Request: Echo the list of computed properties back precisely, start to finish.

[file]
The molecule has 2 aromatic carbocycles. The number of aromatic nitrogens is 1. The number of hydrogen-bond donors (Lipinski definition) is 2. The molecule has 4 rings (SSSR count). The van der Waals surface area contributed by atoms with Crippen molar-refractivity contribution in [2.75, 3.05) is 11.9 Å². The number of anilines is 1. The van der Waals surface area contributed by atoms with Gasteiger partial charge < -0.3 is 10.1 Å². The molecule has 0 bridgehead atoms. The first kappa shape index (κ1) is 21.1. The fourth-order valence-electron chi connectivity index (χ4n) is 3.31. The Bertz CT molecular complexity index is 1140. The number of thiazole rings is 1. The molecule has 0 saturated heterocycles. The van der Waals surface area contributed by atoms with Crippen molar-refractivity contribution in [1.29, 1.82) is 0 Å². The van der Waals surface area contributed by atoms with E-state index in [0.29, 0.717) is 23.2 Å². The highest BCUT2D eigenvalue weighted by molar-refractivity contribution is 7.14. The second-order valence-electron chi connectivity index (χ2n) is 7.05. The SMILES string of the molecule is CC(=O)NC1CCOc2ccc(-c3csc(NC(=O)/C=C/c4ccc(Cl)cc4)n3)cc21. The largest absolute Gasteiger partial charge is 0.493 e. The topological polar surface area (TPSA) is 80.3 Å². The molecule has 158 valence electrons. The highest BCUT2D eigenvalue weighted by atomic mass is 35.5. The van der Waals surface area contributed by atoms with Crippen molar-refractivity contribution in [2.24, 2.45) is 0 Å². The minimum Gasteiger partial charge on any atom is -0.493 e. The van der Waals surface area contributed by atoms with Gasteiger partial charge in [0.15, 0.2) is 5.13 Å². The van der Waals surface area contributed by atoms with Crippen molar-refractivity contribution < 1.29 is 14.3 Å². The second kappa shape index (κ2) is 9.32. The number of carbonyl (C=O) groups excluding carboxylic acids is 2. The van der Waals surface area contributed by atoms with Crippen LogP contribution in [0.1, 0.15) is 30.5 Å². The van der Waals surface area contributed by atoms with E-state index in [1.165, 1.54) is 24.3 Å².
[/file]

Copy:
The molecule has 2 aromatic carbocycles. The number of aromatic nitrogens is 1. The number of hydrogen-bond donors (Lipinski definition) is 2. The molecule has 4 rings (SSSR count). The van der Waals surface area contributed by atoms with Crippen molar-refractivity contribution in [2.75, 3.05) is 11.9 Å². The number of anilines is 1. The van der Waals surface area contributed by atoms with Gasteiger partial charge < -0.3 is 10.1 Å². The molecule has 0 bridgehead atoms. The first kappa shape index (κ1) is 21.1. The fourth-order valence-electron chi connectivity index (χ4n) is 3.31. The Bertz CT molecular complexity index is 1140. The number of thiazole rings is 1. The molecule has 0 saturated heterocycles. The van der Waals surface area contributed by atoms with Crippen molar-refractivity contribution in [1.29, 1.82) is 0 Å². The van der Waals surface area contributed by atoms with E-state index in [0.29, 0.717) is 23.2 Å². The highest BCUT2D eigenvalue weighted by molar-refractivity contribution is 7.14. The second-order valence-electron chi connectivity index (χ2n) is 7.05. The SMILES string of the molecule is CC(=O)NC1CCOc2ccc(-c3csc(NC(=O)/C=C/c4ccc(Cl)cc4)n3)cc21. The largest absolute Gasteiger partial charge is 0.493 e. The topological polar surface area (TPSA) is 80.3 Å². The molecule has 158 valence electrons. The highest BCUT2D eigenvalue weighted by atomic mass is 35.5. The van der Waals surface area contributed by atoms with Crippen molar-refractivity contribution in [2.24, 2.45) is 0 Å². The minimum Gasteiger partial charge on any atom is -0.493 e. The van der Waals surface area contributed by atoms with Gasteiger partial charge in [0.15, 0.2) is 5.13 Å². The van der Waals surface area contributed by atoms with Crippen molar-refractivity contribution < 1.29 is 14.3 Å². The second kappa shape index (κ2) is 9.32. The number of carbonyl (C=O) groups excluding carboxylic acids is 2. The van der Waals surface area contributed by atoms with Crippen LogP contribution in [0.1, 0.15) is 30.5 Å². The van der Waals surface area contributed by atoms with E-state index in [1.165, 1.54) is 24.3 Å².